Emily Lavin Leverett: It’s All In How You Say It!


So—I’m Emily Lavin Leverett. If you’ve been reading here a while, you might have seen me comment as Peafaerie. I’m a writer of short stories and novels, an editor of The Big Bad I and II with John Hartness, and an English professor. Thanks very much to Magical Words for letting me be here today to talk about a subject near and dear to my heart!

I’m here to talk about grammar.

(The sound of people clicking to something else is overwhelming, so I’ll just wait for a moment, until it passes.)

Grammar is important. I’ll put that out there first. Anyone who tells you it is not, or that if your voice or characters or story are really good, bad grammar won’t hurt, is a lying liar who is lying. Great voice, character, and story will get people past typos, but not persistent problems. Good grammar is the […]

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The “It” Factor

John G. Hartness

My wife and I are addicted to “The Voice.” I’ve been a Blake Shelton fan forever, and I love the blind audition portion of the show, when the judges have to make their initial decisions based on a singer’s voice, not their look, age or size. As an old fay guy, I find this appealing. Of course, every subsequent round they watch the performance so things like appearance and stage presence do count, but they count in real life, too. Every once in a while, along will come a performer that just has “it.” You know what I’m talking about, they’re going to be a star. “It” is almost indefinable, but it’s that little spark, that something that separates that singer from the herd. Maybe they look different but have the chops to back it up. Maybe they’re just so damn charming onstage and off that you can’t help but […]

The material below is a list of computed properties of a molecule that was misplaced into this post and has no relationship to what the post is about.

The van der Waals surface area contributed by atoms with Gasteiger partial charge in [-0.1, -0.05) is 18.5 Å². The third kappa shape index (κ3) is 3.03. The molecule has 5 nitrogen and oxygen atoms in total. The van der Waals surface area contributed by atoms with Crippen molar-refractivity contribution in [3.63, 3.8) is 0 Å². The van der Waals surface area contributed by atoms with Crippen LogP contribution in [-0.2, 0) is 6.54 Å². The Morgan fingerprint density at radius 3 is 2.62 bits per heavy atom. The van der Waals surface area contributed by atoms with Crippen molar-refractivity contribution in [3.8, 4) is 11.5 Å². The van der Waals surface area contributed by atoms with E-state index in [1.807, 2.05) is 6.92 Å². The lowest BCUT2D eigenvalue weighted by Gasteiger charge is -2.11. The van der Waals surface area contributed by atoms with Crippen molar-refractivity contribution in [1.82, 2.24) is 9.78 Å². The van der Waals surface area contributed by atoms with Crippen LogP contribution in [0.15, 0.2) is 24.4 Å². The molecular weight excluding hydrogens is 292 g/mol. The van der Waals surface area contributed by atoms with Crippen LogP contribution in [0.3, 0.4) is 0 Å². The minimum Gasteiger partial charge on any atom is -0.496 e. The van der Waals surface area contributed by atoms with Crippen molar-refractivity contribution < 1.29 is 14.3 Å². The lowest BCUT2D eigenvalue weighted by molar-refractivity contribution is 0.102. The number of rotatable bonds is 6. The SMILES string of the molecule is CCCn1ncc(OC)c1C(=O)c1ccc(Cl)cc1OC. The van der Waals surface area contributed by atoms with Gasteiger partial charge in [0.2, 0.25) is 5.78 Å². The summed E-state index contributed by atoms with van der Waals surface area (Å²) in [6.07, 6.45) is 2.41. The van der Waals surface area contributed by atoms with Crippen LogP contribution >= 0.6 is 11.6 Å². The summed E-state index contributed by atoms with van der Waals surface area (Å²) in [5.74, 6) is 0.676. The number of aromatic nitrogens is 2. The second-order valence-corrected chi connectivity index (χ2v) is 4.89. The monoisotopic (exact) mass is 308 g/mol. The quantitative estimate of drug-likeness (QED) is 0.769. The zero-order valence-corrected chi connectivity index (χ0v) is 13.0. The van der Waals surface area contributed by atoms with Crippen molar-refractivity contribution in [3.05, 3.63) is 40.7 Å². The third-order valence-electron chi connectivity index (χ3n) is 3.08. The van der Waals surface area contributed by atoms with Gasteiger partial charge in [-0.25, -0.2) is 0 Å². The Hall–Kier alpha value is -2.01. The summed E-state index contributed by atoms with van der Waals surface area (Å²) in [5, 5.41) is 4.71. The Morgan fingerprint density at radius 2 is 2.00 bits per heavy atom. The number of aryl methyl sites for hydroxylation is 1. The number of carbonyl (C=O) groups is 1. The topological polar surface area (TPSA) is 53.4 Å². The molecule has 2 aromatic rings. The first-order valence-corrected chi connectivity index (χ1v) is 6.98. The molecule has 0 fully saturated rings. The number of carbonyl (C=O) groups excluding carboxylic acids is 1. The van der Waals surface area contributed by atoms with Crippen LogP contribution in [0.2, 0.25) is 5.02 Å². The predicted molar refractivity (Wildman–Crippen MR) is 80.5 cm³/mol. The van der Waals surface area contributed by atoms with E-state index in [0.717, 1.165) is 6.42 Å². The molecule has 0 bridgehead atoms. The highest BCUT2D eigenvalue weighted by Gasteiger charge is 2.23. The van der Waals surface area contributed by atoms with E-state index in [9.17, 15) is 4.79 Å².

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Greetings from Calgary: Post-Con Report


Greetings from Calgary, Alberta! I am writing this Sunday afternoon, after a wonderful week of work at WhenWordsCollide and the pre-convention writer’s workshop.

Yes, that’s right: I said “work.” John’s post from the other day, on which I didn’t comment, but which I have read, is spot on. Conventions are work. They are super fun — I love meeting fans, working with other professionals, renewing old friendships and beginning new ones. And after 16 years as a published author I am nowhere close to being tired of having people ask if I’ll sign their copies of my books. To be honest, I’m always shocked when people apologize for approaching me, as if it’s an imposition.

But right now, after leading the workshop for two days and being one of the con’s guests of honor, I’m exhausted. It’s not that talking about writing or doing readings is that tiring. But I’ve […]

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Awesome Con Things

John G. Hartness

Here on the fabulous inter webs we spend a lot of time griping. And pointing out when people are wrong. And proving to people that we are right. And looking at boobies.

Ignore that last part. Move along. Nothing to see there.